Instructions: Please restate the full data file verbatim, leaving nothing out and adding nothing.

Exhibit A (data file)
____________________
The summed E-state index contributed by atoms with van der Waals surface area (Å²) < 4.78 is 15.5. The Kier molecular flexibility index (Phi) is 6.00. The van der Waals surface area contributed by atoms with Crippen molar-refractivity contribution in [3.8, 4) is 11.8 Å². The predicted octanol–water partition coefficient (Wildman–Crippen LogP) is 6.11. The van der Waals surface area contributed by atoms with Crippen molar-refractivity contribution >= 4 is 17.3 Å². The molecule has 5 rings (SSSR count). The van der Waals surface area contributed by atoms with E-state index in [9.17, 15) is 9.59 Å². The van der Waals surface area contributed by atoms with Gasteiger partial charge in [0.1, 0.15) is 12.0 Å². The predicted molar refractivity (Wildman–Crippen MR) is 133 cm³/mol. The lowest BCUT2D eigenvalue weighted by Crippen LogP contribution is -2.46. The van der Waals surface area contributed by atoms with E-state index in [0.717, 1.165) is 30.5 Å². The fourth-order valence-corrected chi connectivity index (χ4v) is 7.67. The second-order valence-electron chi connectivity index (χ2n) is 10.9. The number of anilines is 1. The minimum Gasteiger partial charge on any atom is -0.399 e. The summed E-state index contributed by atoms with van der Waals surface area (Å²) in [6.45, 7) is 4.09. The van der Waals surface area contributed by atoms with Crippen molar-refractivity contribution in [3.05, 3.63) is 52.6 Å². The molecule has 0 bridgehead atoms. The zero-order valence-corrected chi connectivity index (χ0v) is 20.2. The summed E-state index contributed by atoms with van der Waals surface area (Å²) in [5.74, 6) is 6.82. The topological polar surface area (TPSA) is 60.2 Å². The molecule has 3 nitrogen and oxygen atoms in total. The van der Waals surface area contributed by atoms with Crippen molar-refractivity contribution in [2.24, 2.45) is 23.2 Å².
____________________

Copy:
The summed E-state index contributed by atoms with van der Waals surface area (Å²) < 4.78 is 15.5. The Kier molecular flexibility index (Phi) is 6.00. The van der Waals surface area contributed by atoms with Crippen molar-refractivity contribution in [3.8, 4) is 11.8 Å². The predicted octanol–water partition coefficient (Wildman–Crippen LogP) is 6.11. The van der Waals surface area contributed by atoms with Crippen molar-refractivity contribution >= 4 is 17.3 Å². The molecule has 5 rings (SSSR count). The van der Waals surface area contributed by atoms with E-state index in [9.17, 15) is 9.59 Å². The van der Waals surface area contributed by atoms with Gasteiger partial charge in [0.1, 0.15) is 12.0 Å². The predicted molar refractivity (Wildman–Crippen MR) is 133 cm³/mol. The lowest BCUT2D eigenvalue weighted by Crippen LogP contribution is -2.46. The van der Waals surface area contributed by atoms with E-state index in [0.717, 1.165) is 30.5 Å². The fourth-order valence-corrected chi connectivity index (χ4v) is 7.67. The second-order valence-electron chi connectivity index (χ2n) is 10.9. The number of anilines is 1. The minimum Gasteiger partial charge on any atom is -0.399 e. The summed E-state index contributed by atoms with van der Waals surface area (Å²) in [6.45, 7) is 4.09. The van der Waals surface area contributed by atoms with Crippen molar-refractivity contribution in [3.05, 3.63) is 52.6 Å². The molecule has 0 bridgehead atoms. The zero-order valence-corrected chi connectivity index (χ0v) is 20.2. The summed E-state index contributed by atoms with van der Waals surface area (Å²) in [5.74, 6) is 6.82. The topological polar surface area (TPSA) is 60.2 Å². The molecule has 3 nitrogen and oxygen atoms in total. The van der Waals surface area contributed by atoms with Crippen molar-refractivity contribution in [2.24, 2.45) is 23.2 Å².